Forest Park, IL...
During her junior year at Proviso Math and Science Academy, Christina Bolek took a scientific research core class that she enjoyed.
That encouraged her to apply and eventually be accepted into the Research Mentorship Program in which she was placed at the Stritch School of Medicine at Loyola University. Every Tuesday after school since late November, she conducted research. Her research topic was
"Comparative Studies on the Anticoagulant, Antiprotease and Thrombin Generation Inhibition on Various Generic Versions of Low Molecular Weight Heparins, Enoxaparins" with Dr. Jawed Fareed, a Loyola University pathology and pharmacology professor and the director of the Special Coagulation Laboratory and the Hemostasis and Thrombosis Research Program.
Christina, now a senior, said that she thought the research experience would help her prepare to enter the field of forensic chemistry, which she plans to study at the University of Mississippi this fall.
"I thought it would sound better for colleges," she said of the research. "I knew what I would learn during this would give me the skills I would need in that career. Plus, it would challenge me and be fun."
During her research, Christina watched how blood particles were separated from plasma in a centrifuge. She then would put different drugs in the plasma to test its coagulation and compare the results.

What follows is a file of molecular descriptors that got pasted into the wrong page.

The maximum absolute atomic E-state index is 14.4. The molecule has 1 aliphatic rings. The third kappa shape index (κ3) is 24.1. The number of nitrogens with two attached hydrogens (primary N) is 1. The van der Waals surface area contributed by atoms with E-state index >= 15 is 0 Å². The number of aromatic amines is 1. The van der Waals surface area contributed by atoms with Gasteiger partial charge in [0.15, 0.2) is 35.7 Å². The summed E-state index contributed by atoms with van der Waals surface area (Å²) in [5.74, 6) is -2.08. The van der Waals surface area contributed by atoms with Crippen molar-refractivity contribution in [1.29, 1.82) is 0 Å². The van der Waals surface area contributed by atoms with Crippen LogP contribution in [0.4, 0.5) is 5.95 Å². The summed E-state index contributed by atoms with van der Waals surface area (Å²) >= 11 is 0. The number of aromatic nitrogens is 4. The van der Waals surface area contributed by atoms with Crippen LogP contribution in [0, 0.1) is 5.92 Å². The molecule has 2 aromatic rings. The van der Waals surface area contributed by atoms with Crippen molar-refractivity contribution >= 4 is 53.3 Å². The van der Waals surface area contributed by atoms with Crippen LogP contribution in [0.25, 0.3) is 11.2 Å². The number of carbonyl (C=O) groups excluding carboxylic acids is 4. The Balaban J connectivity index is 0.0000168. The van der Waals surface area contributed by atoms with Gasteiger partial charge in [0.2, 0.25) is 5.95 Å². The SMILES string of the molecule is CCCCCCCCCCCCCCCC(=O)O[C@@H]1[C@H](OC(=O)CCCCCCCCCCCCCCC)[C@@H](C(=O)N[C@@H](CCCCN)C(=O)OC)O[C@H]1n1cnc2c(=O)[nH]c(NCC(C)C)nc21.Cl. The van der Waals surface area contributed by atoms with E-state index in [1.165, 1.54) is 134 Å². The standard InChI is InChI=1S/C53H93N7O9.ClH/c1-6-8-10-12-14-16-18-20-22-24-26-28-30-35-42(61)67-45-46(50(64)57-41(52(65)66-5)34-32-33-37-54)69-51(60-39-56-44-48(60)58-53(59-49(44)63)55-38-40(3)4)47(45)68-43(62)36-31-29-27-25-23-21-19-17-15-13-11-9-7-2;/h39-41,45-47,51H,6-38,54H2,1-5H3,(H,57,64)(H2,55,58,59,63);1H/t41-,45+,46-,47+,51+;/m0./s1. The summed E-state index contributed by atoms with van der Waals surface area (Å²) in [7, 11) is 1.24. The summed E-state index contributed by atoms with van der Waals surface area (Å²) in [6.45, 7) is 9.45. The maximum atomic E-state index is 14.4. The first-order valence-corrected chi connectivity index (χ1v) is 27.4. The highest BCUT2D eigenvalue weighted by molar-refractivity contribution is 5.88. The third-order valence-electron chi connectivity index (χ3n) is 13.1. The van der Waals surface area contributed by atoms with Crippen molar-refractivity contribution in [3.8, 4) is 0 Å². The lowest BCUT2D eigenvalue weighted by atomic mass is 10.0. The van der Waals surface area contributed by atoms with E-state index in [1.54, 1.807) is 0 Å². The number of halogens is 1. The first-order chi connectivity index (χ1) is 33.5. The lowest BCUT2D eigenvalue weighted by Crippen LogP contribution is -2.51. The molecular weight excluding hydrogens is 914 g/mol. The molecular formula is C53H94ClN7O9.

The work was a learning experience, she said.
"I learned about the competitiveness of the medical field and the day-to-day operations of a lab," Christina said. "It was an awesome experience I probably wouldn’t have gotten anywhere."
Christina will get a chance to further her work at the lab. She has been invited to return to Loyola in October to present her research at Loyola’s annual St. Albert’s Day Research Symposium. She will present alongside junior and senior medical student researchers as well as professional researchers.
Mrs. Kim Echols, principal at PMSA, said that this was an "amazing partnership" between PMSA and Loyola that has allowed Christina and other students to get real-world experience that they otherwise would not have had.
"As a result of conducting research at the high school level, Christina is ready to begin taking courses in her area of interest during her freshman year," Mrs. Echols said. "I know that she will make a profound impact on the field of forensic chemistry."
Dr. Nettie Collins-Hart, superintendent of District 209, said that students such as Christina have taken full advantage of the opportunities given to them. She said that in talking with Christina, she can see how valuable the opportunity has been.
"Our students are able to work side-by-side with professionals in a variety of fields, thanks to our mentorship programs," Dr. Collins-Hart said. "Christina has learned what it takes to work in her field and I am sure that she will go far."